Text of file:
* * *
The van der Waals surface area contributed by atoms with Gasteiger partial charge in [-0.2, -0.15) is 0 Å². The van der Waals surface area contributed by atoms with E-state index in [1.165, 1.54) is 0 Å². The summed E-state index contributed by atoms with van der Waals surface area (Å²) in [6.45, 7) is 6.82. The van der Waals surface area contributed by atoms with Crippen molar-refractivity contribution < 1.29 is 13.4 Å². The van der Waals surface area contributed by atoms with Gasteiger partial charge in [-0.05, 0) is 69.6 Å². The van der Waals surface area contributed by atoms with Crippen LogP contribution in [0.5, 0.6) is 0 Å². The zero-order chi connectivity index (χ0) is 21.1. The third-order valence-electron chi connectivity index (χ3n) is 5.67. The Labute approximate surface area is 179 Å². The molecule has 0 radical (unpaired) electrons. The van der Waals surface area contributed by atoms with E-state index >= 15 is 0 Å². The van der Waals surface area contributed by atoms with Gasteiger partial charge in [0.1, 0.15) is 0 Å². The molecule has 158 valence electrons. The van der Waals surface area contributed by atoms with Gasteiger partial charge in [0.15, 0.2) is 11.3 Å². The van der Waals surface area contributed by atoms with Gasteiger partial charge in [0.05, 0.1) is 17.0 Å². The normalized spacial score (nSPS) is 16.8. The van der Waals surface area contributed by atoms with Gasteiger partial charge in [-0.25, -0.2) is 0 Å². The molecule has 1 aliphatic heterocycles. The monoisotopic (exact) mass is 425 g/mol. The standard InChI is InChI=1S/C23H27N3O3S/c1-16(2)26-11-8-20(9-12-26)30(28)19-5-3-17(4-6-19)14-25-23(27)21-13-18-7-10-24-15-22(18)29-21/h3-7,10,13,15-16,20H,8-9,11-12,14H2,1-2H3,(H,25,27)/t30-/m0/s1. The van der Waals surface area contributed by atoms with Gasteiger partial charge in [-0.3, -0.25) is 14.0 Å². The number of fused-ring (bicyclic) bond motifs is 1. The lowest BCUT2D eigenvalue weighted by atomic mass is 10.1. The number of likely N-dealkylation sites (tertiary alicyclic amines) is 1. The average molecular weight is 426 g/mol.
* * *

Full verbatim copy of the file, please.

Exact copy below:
The van der Waals surface area contributed by atoms with Gasteiger partial charge in [-0.2, -0.15) is 0 Å². The van der Waals surface area contributed by atoms with E-state index in [1.165, 1.54) is 0 Å². The summed E-state index contributed by atoms with van der Waals surface area (Å²) in [6.45, 7) is 6.82. The van der Waals surface area contributed by atoms with Crippen molar-refractivity contribution < 1.29 is 13.4 Å². The van der Waals surface area contributed by atoms with Gasteiger partial charge in [-0.05, 0) is 69.6 Å². The van der Waals surface area contributed by atoms with Crippen LogP contribution in [0.5, 0.6) is 0 Å². The zero-order chi connectivity index (χ0) is 21.1. The third-order valence-electron chi connectivity index (χ3n) is 5.67. The Labute approximate surface area is 179 Å². The molecule has 0 radical (unpaired) electrons. The van der Waals surface area contributed by atoms with E-state index >= 15 is 0 Å². The van der Waals surface area contributed by atoms with Gasteiger partial charge in [0.1, 0.15) is 0 Å². The molecule has 158 valence electrons. The van der Waals surface area contributed by atoms with Gasteiger partial charge in [0.15, 0.2) is 11.3 Å². The van der Waals surface area contributed by atoms with Gasteiger partial charge in [0.05, 0.1) is 17.0 Å². The normalized spacial score (nSPS) is 16.8. The van der Waals surface area contributed by atoms with Gasteiger partial charge in [-0.25, -0.2) is 0 Å². The molecule has 1 aliphatic heterocycles. The monoisotopic (exact) mass is 425 g/mol. The standard InChI is InChI=1S/C23H27N3O3S/c1-16(2)26-11-8-20(9-12-26)30(28)19-5-3-17(4-6-19)14-25-23(27)21-13-18-7-10-24-15-22(18)29-21/h3-7,10,13,15-16,20H,8-9,11-12,14H2,1-2H3,(H,25,27)/t30-/m0/s1. The van der Waals surface area contributed by atoms with Gasteiger partial charge in [-0.3, -0.25) is 14.0 Å². The number of fused-ring (bicyclic) bond motifs is 1. The lowest BCUT2D eigenvalue weighted by atomic mass is 10.1. The number of likely N-dealkylation sites (tertiary alicyclic amines) is 1. The average molecular weight is 426 g/mol.